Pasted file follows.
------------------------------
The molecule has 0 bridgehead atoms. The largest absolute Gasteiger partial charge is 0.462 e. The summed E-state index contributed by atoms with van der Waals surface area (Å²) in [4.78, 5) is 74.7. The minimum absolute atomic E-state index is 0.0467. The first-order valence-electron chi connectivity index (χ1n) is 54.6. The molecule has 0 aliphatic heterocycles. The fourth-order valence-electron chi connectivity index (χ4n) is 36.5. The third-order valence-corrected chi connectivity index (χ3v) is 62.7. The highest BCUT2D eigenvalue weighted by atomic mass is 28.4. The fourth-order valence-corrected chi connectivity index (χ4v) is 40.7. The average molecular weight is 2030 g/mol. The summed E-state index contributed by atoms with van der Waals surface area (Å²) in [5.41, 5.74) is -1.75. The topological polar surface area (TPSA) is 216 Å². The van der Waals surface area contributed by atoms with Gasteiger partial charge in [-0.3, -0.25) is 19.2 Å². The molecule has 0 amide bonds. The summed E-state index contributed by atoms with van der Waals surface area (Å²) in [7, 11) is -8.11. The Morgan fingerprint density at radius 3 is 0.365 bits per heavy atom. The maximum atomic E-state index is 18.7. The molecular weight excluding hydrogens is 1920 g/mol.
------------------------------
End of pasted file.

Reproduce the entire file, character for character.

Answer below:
The molecule has 0 bridgehead atoms. The largest absolute Gasteiger partial charge is 0.462 e. The summed E-state index contributed by atoms with van der Waals surface area (Å²) in [4.78, 5) is 74.7. The minimum absolute atomic E-state index is 0.0467. The first-order valence-electron chi connectivity index (χ1n) is 54.6. The molecule has 0 aliphatic heterocycles. The fourth-order valence-electron chi connectivity index (χ4n) is 36.5. The third-order valence-corrected chi connectivity index (χ3v) is 62.7. The highest BCUT2D eigenvalue weighted by atomic mass is 28.4. The fourth-order valence-corrected chi connectivity index (χ4v) is 40.7. The average molecular weight is 2030 g/mol. The summed E-state index contributed by atoms with van der Waals surface area (Å²) in [5.41, 5.74) is -1.75. The topological polar surface area (TPSA) is 216 Å². The van der Waals surface area contributed by atoms with Gasteiger partial charge in [-0.3, -0.25) is 19.2 Å². The molecule has 0 amide bonds. The summed E-state index contributed by atoms with van der Waals surface area (Å²) in [7, 11) is -8.11. The Morgan fingerprint density at radius 3 is 0.365 bits per heavy atom. The maximum atomic E-state index is 18.7. The molecular weight excluding hydrogens is 1920 g/mol.